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Prokofiev Plays Prokofiev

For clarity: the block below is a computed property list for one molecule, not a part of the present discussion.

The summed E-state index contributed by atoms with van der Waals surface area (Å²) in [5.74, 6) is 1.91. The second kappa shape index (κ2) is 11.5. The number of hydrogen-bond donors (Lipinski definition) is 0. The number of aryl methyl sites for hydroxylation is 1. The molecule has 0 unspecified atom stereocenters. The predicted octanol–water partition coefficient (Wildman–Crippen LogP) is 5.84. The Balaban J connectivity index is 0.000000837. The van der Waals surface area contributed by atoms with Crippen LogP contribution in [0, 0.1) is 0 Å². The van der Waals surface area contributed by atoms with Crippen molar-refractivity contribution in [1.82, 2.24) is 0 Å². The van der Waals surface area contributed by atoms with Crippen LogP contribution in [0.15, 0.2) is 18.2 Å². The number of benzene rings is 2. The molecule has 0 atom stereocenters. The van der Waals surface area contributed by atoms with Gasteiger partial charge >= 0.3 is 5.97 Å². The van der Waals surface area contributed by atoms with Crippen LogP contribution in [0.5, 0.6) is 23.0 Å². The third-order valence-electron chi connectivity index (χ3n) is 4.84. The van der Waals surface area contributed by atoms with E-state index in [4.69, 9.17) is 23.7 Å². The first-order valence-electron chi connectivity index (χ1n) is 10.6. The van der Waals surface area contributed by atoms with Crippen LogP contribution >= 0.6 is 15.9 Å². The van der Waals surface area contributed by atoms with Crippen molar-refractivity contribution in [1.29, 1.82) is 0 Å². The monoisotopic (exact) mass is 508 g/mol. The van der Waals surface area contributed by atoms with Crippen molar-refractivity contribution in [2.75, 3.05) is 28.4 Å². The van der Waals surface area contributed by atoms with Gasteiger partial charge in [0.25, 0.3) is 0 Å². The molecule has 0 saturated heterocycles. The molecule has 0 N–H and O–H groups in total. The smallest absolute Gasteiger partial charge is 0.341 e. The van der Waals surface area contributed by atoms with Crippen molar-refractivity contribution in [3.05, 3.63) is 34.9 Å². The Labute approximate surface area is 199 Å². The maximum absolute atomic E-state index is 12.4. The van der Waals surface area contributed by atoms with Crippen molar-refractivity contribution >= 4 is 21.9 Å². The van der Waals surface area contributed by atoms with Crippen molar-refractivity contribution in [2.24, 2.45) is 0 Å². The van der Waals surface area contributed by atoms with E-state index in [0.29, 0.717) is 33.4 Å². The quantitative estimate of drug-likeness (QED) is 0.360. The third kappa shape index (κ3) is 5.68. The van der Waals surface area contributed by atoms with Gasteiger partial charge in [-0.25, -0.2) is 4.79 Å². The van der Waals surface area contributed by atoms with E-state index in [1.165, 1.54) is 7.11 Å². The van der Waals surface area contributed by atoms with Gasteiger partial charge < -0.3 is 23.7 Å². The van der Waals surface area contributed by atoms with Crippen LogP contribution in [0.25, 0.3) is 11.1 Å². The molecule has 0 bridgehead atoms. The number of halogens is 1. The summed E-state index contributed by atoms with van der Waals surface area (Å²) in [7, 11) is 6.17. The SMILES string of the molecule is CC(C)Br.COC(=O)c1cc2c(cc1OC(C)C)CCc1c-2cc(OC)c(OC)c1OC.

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With some trivial exceptions, mostly piano rolls, this disc compiles Prokofiev's complete recordings as a pianist. It's a pity there are so few of them, but we are fortunate to have any. The composer's brilliance in his own popular Third Piano Concerto has never been surpassed, not even by such contemporary virtuosi as Argerich and Toradze. The way he tosses off the showers of rushing chords just before the end of the last movement is a typical illustration of Prokofiev's amazing pianism. Even the sluggish playing of the LSO under the direction of Coppola, a company hack from French EMI, doesn't diminish the value or the thrills of this performance. The selection of piano music, brief as it is, reveals the contrasting facets of Prokofiev's style, and his playing reflects moods from the sarcastic brilliance of Suggestion diabolique to the touching poignance of the slow movement from the Fourth Piano Sonata. Superbly transferred by Mark Obert-Thorn, this listenable and compelling disc is a model of what historical reissues should be in both content and presentation. --Leslie Gerber